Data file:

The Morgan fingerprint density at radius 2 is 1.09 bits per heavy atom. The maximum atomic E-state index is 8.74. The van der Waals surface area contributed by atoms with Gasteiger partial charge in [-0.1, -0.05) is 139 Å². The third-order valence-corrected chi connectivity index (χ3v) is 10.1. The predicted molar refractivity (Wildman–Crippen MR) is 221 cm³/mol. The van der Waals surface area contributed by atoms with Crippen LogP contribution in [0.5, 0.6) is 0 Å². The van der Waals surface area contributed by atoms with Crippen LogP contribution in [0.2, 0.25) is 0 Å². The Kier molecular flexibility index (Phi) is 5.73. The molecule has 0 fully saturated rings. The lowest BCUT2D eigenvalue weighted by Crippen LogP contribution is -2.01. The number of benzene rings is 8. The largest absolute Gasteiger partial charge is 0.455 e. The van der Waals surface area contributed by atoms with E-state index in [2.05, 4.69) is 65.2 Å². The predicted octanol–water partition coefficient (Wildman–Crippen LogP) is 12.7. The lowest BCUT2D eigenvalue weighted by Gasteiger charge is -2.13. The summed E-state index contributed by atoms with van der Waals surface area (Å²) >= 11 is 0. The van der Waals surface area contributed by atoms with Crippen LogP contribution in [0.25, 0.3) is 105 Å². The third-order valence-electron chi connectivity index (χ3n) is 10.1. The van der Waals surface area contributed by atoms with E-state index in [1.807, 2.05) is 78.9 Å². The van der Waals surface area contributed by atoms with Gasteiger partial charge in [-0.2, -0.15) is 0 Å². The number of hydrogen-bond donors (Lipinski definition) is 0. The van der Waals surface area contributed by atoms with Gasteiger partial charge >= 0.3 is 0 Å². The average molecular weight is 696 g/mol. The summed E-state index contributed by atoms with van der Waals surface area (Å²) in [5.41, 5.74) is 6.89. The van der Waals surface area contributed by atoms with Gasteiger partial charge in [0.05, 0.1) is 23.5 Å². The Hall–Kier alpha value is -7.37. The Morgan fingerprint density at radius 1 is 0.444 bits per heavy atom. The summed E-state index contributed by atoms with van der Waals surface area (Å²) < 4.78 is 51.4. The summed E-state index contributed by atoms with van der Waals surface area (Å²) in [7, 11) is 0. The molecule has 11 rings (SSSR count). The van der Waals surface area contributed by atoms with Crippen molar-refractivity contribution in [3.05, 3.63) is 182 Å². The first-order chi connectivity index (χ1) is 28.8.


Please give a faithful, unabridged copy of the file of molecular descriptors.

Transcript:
The Morgan fingerprint density at radius 2 is 1.09 bits per heavy atom. The maximum atomic E-state index is 8.74. The van der Waals surface area contributed by atoms with Gasteiger partial charge in [-0.1, -0.05) is 139 Å². The third-order valence-corrected chi connectivity index (χ3v) is 10.1. The predicted molar refractivity (Wildman–Crippen MR) is 221 cm³/mol. The van der Waals surface area contributed by atoms with Crippen LogP contribution in [0.5, 0.6) is 0 Å². The van der Waals surface area contributed by atoms with Crippen LogP contribution in [0.2, 0.25) is 0 Å². The Kier molecular flexibility index (Phi) is 5.73. The molecule has 0 fully saturated rings. The lowest BCUT2D eigenvalue weighted by Crippen LogP contribution is -2.01. The number of benzene rings is 8. The largest absolute Gasteiger partial charge is 0.455 e. The van der Waals surface area contributed by atoms with E-state index in [2.05, 4.69) is 65.2 Å². The predicted octanol–water partition coefficient (Wildman–Crippen LogP) is 12.7. The lowest BCUT2D eigenvalue weighted by Gasteiger charge is -2.13. The summed E-state index contributed by atoms with van der Waals surface area (Å²) >= 11 is 0. The van der Waals surface area contributed by atoms with Crippen LogP contribution in [0.25, 0.3) is 105 Å². The third-order valence-electron chi connectivity index (χ3n) is 10.1. The van der Waals surface area contributed by atoms with E-state index in [1.807, 2.05) is 78.9 Å². The van der Waals surface area contributed by atoms with Gasteiger partial charge in [-0.2, -0.15) is 0 Å². The number of hydrogen-bond donors (Lipinski definition) is 0. The van der Waals surface area contributed by atoms with Gasteiger partial charge >= 0.3 is 0 Å². The average molecular weight is 696 g/mol. The summed E-state index contributed by atoms with van der Waals surface area (Å²) in [5.41, 5.74) is 6.89. The van der Waals surface area contributed by atoms with Gasteiger partial charge in [0.05, 0.1) is 23.5 Å². The Hall–Kier alpha value is -7.37. The Morgan fingerprint density at radius 1 is 0.444 bits per heavy atom. The summed E-state index contributed by atoms with van der Waals surface area (Å²) < 4.78 is 51.4. The summed E-state index contributed by atoms with van der Waals surface area (Å²) in [7, 11) is 0. The molecule has 11 rings (SSSR count). The van der Waals surface area contributed by atoms with Crippen molar-refractivity contribution in [3.05, 3.63) is 182 Å². The first-order chi connectivity index (χ1) is 28.8.